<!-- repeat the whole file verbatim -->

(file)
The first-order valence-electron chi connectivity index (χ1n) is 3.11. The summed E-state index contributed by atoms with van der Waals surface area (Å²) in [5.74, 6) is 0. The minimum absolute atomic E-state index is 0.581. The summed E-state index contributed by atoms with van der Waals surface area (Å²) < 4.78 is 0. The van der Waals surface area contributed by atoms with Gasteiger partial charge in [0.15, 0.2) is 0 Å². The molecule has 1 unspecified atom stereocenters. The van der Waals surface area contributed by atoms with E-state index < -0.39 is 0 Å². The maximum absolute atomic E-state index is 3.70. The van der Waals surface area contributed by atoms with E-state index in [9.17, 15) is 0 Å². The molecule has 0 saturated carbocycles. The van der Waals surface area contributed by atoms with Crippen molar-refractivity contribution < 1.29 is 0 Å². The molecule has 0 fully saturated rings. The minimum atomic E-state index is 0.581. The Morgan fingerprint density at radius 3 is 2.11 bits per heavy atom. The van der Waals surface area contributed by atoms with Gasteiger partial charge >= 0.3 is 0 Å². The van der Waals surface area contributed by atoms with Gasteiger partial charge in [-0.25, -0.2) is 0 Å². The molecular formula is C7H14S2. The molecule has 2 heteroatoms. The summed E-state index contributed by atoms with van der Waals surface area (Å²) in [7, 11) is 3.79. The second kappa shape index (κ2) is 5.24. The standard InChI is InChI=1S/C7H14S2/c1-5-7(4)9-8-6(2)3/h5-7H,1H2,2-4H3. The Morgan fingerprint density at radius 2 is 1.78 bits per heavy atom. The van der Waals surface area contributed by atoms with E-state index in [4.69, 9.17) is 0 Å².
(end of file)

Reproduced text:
The first-order valence-electron chi connectivity index (χ1n) is 3.11. The summed E-state index contributed by atoms with van der Waals surface area (Å²) in [5.74, 6) is 0. The minimum absolute atomic E-state index is 0.581. The summed E-state index contributed by atoms with van der Waals surface area (Å²) < 4.78 is 0. The van der Waals surface area contributed by atoms with Gasteiger partial charge in [0.15, 0.2) is 0 Å². The molecule has 1 unspecified atom stereocenters. The van der Waals surface area contributed by atoms with E-state index < -0.39 is 0 Å². The maximum absolute atomic E-state index is 3.70. The van der Waals surface area contributed by atoms with E-state index in [9.17, 15) is 0 Å². The molecule has 0 saturated carbocycles. The van der Waals surface area contributed by atoms with Crippen molar-refractivity contribution < 1.29 is 0 Å². The molecule has 0 fully saturated rings. The minimum atomic E-state index is 0.581. The Morgan fingerprint density at radius 3 is 2.11 bits per heavy atom. The van der Waals surface area contributed by atoms with Gasteiger partial charge >= 0.3 is 0 Å². The van der Waals surface area contributed by atoms with Gasteiger partial charge in [-0.25, -0.2) is 0 Å². The molecular formula is C7H14S2. The molecule has 2 heteroatoms. The summed E-state index contributed by atoms with van der Waals surface area (Å²) in [7, 11) is 3.79. The second kappa shape index (κ2) is 5.24. The standard InChI is InChI=1S/C7H14S2/c1-5-7(4)9-8-6(2)3/h5-7H,1H2,2-4H3. The Morgan fingerprint density at radius 2 is 1.78 bits per heavy atom. The van der Waals surface area contributed by atoms with E-state index in [4.69, 9.17) is 0 Å².